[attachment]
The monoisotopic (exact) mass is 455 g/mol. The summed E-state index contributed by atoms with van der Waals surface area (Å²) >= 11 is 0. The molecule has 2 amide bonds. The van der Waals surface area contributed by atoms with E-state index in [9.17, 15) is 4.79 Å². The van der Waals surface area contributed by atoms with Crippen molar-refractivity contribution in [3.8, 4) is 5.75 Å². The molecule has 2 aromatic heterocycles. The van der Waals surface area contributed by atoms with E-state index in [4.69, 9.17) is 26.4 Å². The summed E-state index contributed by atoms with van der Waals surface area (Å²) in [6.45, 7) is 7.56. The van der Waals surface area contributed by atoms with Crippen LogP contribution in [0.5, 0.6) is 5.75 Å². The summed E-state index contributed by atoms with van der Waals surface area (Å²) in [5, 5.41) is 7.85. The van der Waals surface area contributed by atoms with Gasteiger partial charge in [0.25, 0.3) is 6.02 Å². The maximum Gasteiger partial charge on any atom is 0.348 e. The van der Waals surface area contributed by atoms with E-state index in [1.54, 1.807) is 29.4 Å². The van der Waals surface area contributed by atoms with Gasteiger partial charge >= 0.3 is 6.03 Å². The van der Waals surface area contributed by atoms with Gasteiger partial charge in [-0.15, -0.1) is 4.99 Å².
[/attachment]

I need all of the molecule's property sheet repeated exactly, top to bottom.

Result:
The monoisotopic (exact) mass is 455 g/mol. The summed E-state index contributed by atoms with van der Waals surface area (Å²) >= 11 is 0. The molecule has 2 amide bonds. The van der Waals surface area contributed by atoms with E-state index in [9.17, 15) is 4.79 Å². The van der Waals surface area contributed by atoms with Crippen molar-refractivity contribution in [3.8, 4) is 5.75 Å². The molecule has 2 aromatic heterocycles. The van der Waals surface area contributed by atoms with E-state index in [4.69, 9.17) is 26.4 Å². The summed E-state index contributed by atoms with van der Waals surface area (Å²) in [6.45, 7) is 7.56. The van der Waals surface area contributed by atoms with Crippen LogP contribution in [0.5, 0.6) is 5.75 Å². The summed E-state index contributed by atoms with van der Waals surface area (Å²) in [5, 5.41) is 7.85. The van der Waals surface area contributed by atoms with Gasteiger partial charge in [0.25, 0.3) is 6.02 Å². The maximum Gasteiger partial charge on any atom is 0.348 e. The van der Waals surface area contributed by atoms with E-state index in [1.54, 1.807) is 29.4 Å². The van der Waals surface area contributed by atoms with Gasteiger partial charge >= 0.3 is 6.03 Å². The van der Waals surface area contributed by atoms with Gasteiger partial charge in [-0.15, -0.1) is 4.99 Å².